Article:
hk prize is an extremely competitive writing contest that can help writers build their reputation and increase cultural awareness of Hong Kong. To qualify, a writer must submit an article that draws upon original research and makes an impactful statement about society. The competition is fierce, but if you have both talent and dedication, it may be worth the effort.
Winners of the HK Prize can be found all over the world, and many of them are involved in research that contributes to economic growth in their home countries. They may work in fields such as health, social welfare, or even the environment. They are a valuable part of our global community, and their work can help solve many problems.
Moreover, the prize winners are not only rewarded with monetary prizes, but they also receive other benefits such as shopping vouchers and F&B perks. In addition, they have access to Hong Kong’s top-tier research facilities and the opportunity to collaborate with local scientists. This prize is one of the most prestigious in the world, and winning it can be a life-changing experience.
In order to be eligible for the HK Prize, an applicant must submit an essay that examines the significance of Hong Kong’s culture and history. The essay must also make an impactful statement about the current state of human rights in the city. The essay must be based on original research, and the author should show clear understanding of the subject matter. The essay should be no more than 5,000 words long.
The HK Prize is administered by the Foreign Correspondents’ Club of Hong Kong, but this year it was taken over by Human Rights Watch and Arizona State University because of the Chinese government’s crackdown on media freedom. The prestigious awards are presented on World Press Freedom Day, and past winners have included pro-democracy media mogul Jimmy Lai and Tiananmen vigil organizer Chow Hang-tung.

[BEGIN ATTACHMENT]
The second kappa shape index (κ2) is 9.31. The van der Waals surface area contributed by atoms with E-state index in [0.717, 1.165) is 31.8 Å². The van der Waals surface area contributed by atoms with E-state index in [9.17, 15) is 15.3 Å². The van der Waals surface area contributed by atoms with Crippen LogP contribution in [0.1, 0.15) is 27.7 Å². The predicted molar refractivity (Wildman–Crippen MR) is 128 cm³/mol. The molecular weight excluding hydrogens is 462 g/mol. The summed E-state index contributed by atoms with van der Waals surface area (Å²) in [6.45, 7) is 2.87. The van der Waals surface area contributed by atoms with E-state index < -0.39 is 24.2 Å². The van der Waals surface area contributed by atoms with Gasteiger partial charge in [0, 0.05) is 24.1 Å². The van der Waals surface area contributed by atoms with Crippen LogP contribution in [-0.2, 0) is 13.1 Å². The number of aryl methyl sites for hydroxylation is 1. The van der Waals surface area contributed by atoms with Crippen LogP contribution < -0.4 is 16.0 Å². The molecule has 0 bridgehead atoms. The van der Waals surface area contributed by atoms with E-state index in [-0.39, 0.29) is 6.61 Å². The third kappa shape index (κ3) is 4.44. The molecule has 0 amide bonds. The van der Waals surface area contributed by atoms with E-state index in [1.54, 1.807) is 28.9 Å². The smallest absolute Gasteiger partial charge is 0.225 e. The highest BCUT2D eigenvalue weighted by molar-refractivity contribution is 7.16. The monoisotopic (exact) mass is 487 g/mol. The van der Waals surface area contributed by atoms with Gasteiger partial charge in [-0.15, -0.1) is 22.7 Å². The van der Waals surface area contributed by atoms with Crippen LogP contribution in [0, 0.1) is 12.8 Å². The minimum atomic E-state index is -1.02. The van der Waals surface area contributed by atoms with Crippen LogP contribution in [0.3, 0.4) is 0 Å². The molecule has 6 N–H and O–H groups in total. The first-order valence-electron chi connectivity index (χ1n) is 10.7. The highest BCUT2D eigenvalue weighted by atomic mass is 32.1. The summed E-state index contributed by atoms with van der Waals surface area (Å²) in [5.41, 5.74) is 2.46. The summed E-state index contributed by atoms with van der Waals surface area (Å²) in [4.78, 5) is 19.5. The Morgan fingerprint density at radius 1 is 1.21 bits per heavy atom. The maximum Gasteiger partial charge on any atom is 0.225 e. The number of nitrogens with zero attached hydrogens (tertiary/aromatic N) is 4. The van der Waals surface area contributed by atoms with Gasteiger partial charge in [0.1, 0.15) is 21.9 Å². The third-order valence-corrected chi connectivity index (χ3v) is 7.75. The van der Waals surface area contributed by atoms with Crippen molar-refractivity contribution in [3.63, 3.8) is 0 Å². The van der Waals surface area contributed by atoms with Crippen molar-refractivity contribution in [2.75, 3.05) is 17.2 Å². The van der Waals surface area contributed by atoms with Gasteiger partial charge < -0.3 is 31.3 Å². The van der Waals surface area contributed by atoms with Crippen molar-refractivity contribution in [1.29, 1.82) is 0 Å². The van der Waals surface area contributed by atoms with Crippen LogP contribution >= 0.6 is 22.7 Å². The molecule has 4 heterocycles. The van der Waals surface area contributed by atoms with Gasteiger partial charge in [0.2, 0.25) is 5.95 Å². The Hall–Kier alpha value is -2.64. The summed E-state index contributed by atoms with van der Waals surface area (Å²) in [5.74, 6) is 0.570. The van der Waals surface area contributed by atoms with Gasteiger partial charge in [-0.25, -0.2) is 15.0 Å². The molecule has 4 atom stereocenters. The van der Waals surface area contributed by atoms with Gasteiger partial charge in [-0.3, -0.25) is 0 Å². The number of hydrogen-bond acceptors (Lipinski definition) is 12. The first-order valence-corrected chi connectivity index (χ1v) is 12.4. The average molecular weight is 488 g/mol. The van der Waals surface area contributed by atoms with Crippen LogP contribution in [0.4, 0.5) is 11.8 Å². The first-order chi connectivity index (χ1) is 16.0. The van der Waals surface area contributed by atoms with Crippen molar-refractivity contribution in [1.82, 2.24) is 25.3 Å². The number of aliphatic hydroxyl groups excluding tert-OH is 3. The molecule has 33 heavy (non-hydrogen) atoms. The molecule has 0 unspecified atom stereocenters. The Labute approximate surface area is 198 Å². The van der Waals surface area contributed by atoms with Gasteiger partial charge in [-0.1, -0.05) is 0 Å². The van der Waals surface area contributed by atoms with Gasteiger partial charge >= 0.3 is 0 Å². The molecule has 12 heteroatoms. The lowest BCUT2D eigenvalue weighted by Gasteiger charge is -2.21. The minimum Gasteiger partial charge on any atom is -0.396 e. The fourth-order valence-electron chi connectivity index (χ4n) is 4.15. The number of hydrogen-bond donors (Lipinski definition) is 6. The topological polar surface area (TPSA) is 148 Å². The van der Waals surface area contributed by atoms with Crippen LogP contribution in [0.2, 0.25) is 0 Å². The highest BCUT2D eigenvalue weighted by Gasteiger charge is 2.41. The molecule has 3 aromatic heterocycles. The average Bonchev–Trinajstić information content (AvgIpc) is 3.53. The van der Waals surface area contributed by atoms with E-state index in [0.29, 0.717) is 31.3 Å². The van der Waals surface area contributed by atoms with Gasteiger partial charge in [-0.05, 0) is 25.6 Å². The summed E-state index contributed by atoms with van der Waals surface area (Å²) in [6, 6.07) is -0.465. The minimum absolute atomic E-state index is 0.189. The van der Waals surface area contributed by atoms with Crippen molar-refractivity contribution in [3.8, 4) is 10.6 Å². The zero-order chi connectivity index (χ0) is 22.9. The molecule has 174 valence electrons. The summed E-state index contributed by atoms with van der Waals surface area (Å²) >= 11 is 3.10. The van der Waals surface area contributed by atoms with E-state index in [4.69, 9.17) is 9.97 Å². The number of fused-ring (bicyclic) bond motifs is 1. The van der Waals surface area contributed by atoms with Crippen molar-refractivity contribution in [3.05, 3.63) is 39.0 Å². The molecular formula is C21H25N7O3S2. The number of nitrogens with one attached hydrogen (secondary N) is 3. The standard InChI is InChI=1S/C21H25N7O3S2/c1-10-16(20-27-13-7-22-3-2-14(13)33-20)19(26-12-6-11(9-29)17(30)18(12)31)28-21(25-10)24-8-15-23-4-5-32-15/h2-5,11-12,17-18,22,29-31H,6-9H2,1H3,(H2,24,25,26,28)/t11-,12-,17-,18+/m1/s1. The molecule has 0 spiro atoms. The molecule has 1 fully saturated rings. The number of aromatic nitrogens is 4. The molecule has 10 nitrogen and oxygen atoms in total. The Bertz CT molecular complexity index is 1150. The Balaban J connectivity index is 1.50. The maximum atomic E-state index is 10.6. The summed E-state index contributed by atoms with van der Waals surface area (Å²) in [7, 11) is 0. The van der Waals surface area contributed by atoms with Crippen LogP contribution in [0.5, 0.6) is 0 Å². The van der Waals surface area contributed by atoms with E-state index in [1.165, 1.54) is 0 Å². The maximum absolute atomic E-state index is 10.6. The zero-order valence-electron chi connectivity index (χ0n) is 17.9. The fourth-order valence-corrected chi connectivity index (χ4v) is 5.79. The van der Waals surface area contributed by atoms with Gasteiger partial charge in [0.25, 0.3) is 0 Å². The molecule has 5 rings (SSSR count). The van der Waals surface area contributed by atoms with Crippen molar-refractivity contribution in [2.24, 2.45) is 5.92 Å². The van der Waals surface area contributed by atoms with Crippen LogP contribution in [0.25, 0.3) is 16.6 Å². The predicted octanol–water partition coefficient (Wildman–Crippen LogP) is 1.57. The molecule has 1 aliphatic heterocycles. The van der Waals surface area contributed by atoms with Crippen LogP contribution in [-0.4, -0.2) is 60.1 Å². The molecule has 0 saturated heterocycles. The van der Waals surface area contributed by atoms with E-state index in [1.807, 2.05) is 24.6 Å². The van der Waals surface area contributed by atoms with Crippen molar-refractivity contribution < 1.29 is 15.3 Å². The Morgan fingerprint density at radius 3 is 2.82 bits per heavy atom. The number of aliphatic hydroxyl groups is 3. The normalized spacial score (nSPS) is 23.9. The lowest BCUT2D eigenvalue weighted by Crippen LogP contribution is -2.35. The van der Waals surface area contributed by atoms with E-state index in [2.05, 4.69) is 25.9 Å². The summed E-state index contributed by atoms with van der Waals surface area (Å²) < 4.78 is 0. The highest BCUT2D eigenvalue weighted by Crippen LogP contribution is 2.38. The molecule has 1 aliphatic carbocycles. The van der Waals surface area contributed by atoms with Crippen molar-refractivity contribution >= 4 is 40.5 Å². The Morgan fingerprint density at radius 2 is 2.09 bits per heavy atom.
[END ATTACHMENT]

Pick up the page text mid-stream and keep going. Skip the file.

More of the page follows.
This year, senior reporter Kate Li Bingcun from China Daily won top prize in both the Arts and Culture News Reporting category and the Science and Technology News Reporting category. Her three-piece culture series explores the shipping of national treasures between Beijing and Hong Kong, the unique ways in which the city is showcasing them, and an ardent art fan’s commitment to the restoration of cultural relics in his post-retirement years. Her stories were described as “in dialogue with time” by the jury. The trophies conferred on the winners, which feature two precious elements – a pearl and a pierced jade amulet – juxtapose them to reflect this concept. They are designed by local designer Peter Chan and embody the spirit of the HK Prize. They were inspired by a Chinese emperor’s palace ornament, which was made from the same materials as a jade ring. The prestigious award will continue to honor outstanding works of journalism in the fields of culture, art and science in the future as well. The HK Prize is sponsored by Bank of China (Hong Kong) Limited.